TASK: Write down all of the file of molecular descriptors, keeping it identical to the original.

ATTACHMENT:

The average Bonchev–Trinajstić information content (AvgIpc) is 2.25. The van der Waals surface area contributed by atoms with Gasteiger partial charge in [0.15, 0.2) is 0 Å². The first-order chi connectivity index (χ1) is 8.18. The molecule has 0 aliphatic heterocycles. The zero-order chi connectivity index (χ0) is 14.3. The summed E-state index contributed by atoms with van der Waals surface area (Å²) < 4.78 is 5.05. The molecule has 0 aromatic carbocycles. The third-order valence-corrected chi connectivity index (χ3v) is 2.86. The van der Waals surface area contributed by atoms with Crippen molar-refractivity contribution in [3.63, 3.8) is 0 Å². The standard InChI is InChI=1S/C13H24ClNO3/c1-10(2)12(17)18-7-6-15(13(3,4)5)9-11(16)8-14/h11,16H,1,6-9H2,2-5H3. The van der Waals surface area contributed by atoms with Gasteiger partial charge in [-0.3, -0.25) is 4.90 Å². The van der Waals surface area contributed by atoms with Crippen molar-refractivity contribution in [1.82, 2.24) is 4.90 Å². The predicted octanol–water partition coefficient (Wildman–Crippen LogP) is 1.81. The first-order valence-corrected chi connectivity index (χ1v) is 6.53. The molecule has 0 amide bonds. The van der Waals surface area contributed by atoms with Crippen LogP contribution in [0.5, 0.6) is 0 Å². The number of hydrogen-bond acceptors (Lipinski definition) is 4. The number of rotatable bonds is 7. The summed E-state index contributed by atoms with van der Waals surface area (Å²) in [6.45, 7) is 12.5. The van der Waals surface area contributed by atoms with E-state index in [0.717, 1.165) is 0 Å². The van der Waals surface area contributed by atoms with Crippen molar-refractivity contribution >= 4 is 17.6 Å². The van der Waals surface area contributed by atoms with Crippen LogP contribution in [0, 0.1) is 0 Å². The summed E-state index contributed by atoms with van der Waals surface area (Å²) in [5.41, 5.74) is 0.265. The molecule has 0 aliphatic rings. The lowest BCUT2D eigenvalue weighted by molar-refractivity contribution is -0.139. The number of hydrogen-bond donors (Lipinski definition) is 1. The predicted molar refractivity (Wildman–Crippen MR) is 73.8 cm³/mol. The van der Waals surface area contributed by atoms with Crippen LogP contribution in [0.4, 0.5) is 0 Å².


The average Bonchev–Trinajstić information content (AvgIpc) is 2.25. The van der Waals surface area contributed by atoms with Gasteiger partial charge in [0.15, 0.2) is 0 Å². The first-order chi connectivity index (χ1) is 8.18. The molecule has 0 aliphatic heterocycles. The zero-order chi connectivity index (χ0) is 14.3. The summed E-state index contributed by atoms with van der Waals surface area (Å²) < 4.78 is 5.05. The molecule has 0 aromatic carbocycles. The third-order valence-corrected chi connectivity index (χ3v) is 2.86. The van der Waals surface area contributed by atoms with Crippen molar-refractivity contribution in [3.63, 3.8) is 0 Å². The standard InChI is InChI=1S/C13H24ClNO3/c1-10(2)12(17)18-7-6-15(13(3,4)5)9-11(16)8-14/h11,16H,1,6-9H2,2-5H3. The van der Waals surface area contributed by atoms with Gasteiger partial charge in [-0.3, -0.25) is 4.90 Å². The van der Waals surface area contributed by atoms with Crippen molar-refractivity contribution in [1.82, 2.24) is 4.90 Å². The predicted octanol–water partition coefficient (Wildman–Crippen LogP) is 1.81. The first-order valence-corrected chi connectivity index (χ1v) is 6.53. The molecule has 0 amide bonds. The van der Waals surface area contributed by atoms with Crippen LogP contribution in [0.5, 0.6) is 0 Å². The number of hydrogen-bond acceptors (Lipinski definition) is 4. The number of rotatable bonds is 7. The summed E-state index contributed by atoms with van der Waals surface area (Å²) in [6.45, 7) is 12.5. The van der Waals surface area contributed by atoms with E-state index in [0.717, 1.165) is 0 Å². The van der Waals surface area contributed by atoms with Crippen molar-refractivity contribution >= 4 is 17.6 Å². The van der Waals surface area contributed by atoms with Crippen LogP contribution in [0, 0.1) is 0 Å². The summed E-state index contributed by atoms with van der Waals surface area (Å²) in [5.41, 5.74) is 0.265. The molecule has 0 aliphatic rings. The lowest BCUT2D eigenvalue weighted by molar-refractivity contribution is -0.139. The number of hydrogen-bond donors (Lipinski definition) is 1. The predicted molar refractivity (Wildman–Crippen MR) is 73.8 cm³/mol. The van der Waals surface area contributed by atoms with Crippen LogP contribution in [0.4, 0.5) is 0 Å².